Your plane lands on an artificial equatorial island far from any landmass. As you disembark, you look up and see what appears to be a 15-km-high roller coaster attached to a cable that disappears into space. After boarding a large vehicle similar to a railcar, a launcher shoots you up the roller coaster; at its apogee, you connect with the long cable. During the next few hours, your car climbs the cable electromagnetically, without actually touching it, for 21 kms, until it reaches a geosynchronous platform. From there, it’s a short hop to a week-long stay on a space station.
Sound far-fetched? Don’t cancel that trip to the Grand Canyon just yet, but scientists predict that someday in the latter part of the 21st century, an elevator stretching from Earth to a platform in space could become reality as the cost and time required to construct one become more reasonable.
That news comes from a NASA workshop convened last year by David Smitherman, technical manager in the advanced projects office at the Marshall Space Flight Center in Huntsville, Ala., to discuss the technology needed to build a space elevator. The group determined that it’s (barely) technically feasible today to construct a space elevator with existing materials. But experimental or predicted technologies could move the project out of science fiction and onto the drafting boards of engineers.
The concept of a space elevator is simple: put a platform in space and attach two cables. One goes down to Earth, and the other goes out into space, where it’s attached to a captured asteroid. The asteroid counterbalances the platform so it doesn’t fall out of orbit.
Because the platform would be in geosynchronous orbit, it would always be above the point where the lower cable attaches to the Earth. Large, high-tech elevator cars then could ride the cable back and forth.
As with mountain climbing, having a fixed line makes it easier and cheaper to get things up and down. Compared with today’s expensive, disposable booster rockets, a space elevator could reduce the cost of getting cargo or people into space from US$22,000 per kilogram to as little as US$10 per kilogram. The closest analogy to the transformative power of such a costly undertaking might be North America’s railways or highway systems.
Similarly, with the space elevator, said Smitherman, “the real benefit would be that you would have access to space as easily as you currently have access to the rest of the planet.”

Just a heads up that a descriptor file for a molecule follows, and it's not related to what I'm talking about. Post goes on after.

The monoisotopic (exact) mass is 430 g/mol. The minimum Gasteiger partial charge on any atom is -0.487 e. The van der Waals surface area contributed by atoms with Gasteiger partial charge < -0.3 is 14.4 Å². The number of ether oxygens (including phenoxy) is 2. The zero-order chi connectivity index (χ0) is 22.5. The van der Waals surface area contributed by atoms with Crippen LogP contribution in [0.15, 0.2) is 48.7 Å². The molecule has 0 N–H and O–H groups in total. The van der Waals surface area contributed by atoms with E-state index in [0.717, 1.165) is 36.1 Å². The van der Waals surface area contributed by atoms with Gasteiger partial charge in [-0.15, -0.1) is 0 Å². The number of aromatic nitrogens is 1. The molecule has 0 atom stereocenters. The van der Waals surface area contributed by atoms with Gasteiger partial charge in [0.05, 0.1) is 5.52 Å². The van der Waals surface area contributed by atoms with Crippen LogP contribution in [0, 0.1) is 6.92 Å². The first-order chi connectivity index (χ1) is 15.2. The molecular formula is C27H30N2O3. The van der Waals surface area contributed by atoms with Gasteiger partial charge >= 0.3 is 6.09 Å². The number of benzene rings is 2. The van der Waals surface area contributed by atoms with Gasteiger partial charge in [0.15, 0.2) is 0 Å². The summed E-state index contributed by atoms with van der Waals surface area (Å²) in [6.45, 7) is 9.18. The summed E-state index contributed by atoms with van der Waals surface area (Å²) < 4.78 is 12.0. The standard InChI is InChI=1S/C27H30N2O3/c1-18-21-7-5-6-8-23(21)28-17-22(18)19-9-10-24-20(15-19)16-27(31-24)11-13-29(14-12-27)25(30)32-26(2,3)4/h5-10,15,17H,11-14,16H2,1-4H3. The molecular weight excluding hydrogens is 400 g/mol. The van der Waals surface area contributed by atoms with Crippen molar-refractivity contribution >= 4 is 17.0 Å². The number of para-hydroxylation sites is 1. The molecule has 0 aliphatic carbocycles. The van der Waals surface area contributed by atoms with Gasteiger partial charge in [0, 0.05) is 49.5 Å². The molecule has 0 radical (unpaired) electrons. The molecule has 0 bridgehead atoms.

Though the space elevator could be built today, it would be very difficult, to say the least: If available composite materials were used, the cable connecting the space platform to the ground would taper from 2 km in diameter at the platform to 1 mm at Earth and would have a mass of 60 by 1,012 tons. Plus, an asteroid would have to be found, captured and attached in higher orbit to the platform. That, of course, has never been attempted.
The NASA workshop identified five technologies that should help make space elevators a reality:
Carbon nanotube cables: Carbon nanotubes can be grown to produce cable with 100 times the strength of steel but with much less weight. For a space elevator, such cables would have to be no more than 0.26 mm in diameter at the platform, tapering down to 0.15 mm at the Earth’s surface, with a total mass of 9.2 tons. The elevator “cable” would actually be a bundle of carbon nanotube cables, in case any one failed. To date, carbon nanotubes have been grown in lengths of only a few microns.
Compression structures: Advanced composite materials would be needed to make tall towers – as much as 15 km high. These very rigid bases would be used to support and launch vehicles, to avoid many atmospheric conditions at lower altitudes.
In Arthur C. Clarke’s 1978 novel, Fountains of Paradise, which introduced the notion of a space elevator to the popular imagination, the cables were attached to the top of a mountain on the island of Taprobane.
Tension structures: Elaborate flywheels would help transfer momentum from elevator cars and direct the energy elsewhere. Also, rotating tethers could be used like conveyor belts to move goods between the elevator and predetermined locations in space.
Electromagnetic propulsion: This would allow elevator cars to “ride” the cable without actually touching it, to minimize friction and wear and tear. The concept is akin to today’s experimental high-speed trains, which float above their tracks, except it would be vertical. Electromagnetic launch systems – so-called rail guns – could propel vehicles at extremely high initial velocities. To date, however, such launch systems haven’t been very effective.
Space infrastructure (space stations, moon bases, extraplanetary exploration): “There’s no need today to build a geosynchronous elevator out to Earth orbit” until there are actually space stations and other places to send cargo and people, Smitherman said. As we build more things in space during the next 20 to 30 years and have the need to shuttle many more things between Earth and space, then an elevator would make sense, he said.
Location Is Everything
The workshop members recommend putting the first space elevator on an artificial equatorial island in the middle of the ocean. There, if the tall tower fell apart, it wouldn’t do much damage. Also, the weather is generally favourable.
Finally, building the elevator in international waters might help ease political concerns about its use and encourage international participation.
One thing is for certain: the space elevator must have popular appeal. It would have to be used for a range of activities, including tourism, commercial research and development and manufacturing to be truly useful, according to Smitherman.
Unlike previous missions to space, this one won’t succeed if it’s only a government project. The space elevator must be for everybody, he said.